Shah is involved in an ongoing study of spironolactone’s effects in people with diastolic heart failure. And that trial is focusing on the big questions: Can the drug prevent or delay hospitalizations, or prolong people’s lives?
Spironolactone is in a class of drugs called aldosterone receptor antagonists. They cause the kidneys to eliminate excess water and sodium from the body, so they can lower blood pressure and get rid of fluid build-up in some people with heart failure.
Studies have shown that spironolactone can extend the lives of some heart failure patients — namely, those with a low “ejection fraction.
The problem is that heart failure is a “syndrome” - or a collection of signs and symptoms – rather than a disease. So a treatment that works for some patients may not work as well for others.
In systolic heart failure, the heart’s left ventricle (the main pumping chamber) cannot contract strongly enough, and many people with this form of heart failure have a reduced ejection fraction.
In the diastolic form, the left ventricle doesn’t relax enough between contractions, which means it cannot fill up with as much blood as it should. But the heart’s ejection fraction is actually normal.
Diastolic heart failure is trickier to diagnose, and doctors know less about how to best treat it, said Dr. John Cleland, a cardiologist at Hull York Medical School in Kingston-upon-Hull who co-wrote an editorial published with the study.
He agreed that it’s too soon to draw conclusions from the current findings, and that doctors will know more when Shah’s study results are in.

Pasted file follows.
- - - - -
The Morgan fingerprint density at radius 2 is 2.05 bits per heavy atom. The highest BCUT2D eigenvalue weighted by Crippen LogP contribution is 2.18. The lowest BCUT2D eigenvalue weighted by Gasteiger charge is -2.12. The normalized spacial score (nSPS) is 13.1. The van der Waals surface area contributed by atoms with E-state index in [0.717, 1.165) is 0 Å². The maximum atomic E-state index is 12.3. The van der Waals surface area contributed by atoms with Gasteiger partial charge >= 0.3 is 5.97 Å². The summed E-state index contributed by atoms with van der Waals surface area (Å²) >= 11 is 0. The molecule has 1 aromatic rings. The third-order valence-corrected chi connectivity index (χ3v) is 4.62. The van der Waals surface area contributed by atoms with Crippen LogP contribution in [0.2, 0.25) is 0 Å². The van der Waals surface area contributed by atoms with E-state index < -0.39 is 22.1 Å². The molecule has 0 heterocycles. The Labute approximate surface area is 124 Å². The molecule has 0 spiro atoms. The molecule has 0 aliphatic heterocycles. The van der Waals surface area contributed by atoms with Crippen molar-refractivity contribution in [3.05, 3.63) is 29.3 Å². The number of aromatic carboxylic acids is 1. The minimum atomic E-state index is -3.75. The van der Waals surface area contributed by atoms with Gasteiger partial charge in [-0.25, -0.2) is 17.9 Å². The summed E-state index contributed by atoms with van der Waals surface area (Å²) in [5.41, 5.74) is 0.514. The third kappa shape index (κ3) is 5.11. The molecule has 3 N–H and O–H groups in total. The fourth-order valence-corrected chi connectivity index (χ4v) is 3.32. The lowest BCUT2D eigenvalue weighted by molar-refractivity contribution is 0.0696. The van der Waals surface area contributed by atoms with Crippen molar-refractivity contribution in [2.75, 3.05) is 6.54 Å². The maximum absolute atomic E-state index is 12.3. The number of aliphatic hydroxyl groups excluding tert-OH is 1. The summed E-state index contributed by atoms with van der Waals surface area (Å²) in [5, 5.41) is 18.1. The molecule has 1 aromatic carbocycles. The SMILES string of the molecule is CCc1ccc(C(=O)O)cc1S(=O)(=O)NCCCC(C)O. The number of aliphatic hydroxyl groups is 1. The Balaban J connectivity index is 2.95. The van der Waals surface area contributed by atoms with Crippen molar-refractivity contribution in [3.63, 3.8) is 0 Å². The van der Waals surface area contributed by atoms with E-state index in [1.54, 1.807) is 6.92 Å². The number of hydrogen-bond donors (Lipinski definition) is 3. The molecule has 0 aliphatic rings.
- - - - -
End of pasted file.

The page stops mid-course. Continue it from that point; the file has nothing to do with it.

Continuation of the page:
What is a BNP test?
BNP ( brain natriuretic peptide ) is a hormone secreted by cardiac cells in response to increased pressure within the heart.
BNP helps to regulate the body’s salt and fluid content, and reduces blood pressure. In patients who have heart failure, BNP levels tend to become greatly elevated during episodes of worsening shortness of breath.
Measuring BNP levels in the blood through a blood test can help doctors to determine whether a patient’s shortness of breath is due to heart failure, or to some other cause. If the elevated figure is above 400 then NICE guidelines say that the patient should have an echocardiogram within three weeks which is the gold standard of diagnosis for heart failure in the UK.
We feel the BNP test is one of the most under utilised tools in primary care and would if used more assist clinicians with the early symptons and treatment of Heart Failure.
BNP tests can also be used to monitor the severity of heart failure once diagnosed.
The chief utility of BNP measurement is that it can be helpful in diagnosing whether or not heart failure is the cause of a patient’s dyspnea.
Once heart failure has been diagnosed, some doctors believe that following repeated measurements of BNP can help guide their therapy (for instance, by helping them decide whether they have given enough diuretic medication). But clinical trials have failed to demonstrate that treatment guided by serial BNP measurements is useful in improving the outcome of therapy, so most doctors use BNP blood tests only if they need help with the diagnosis.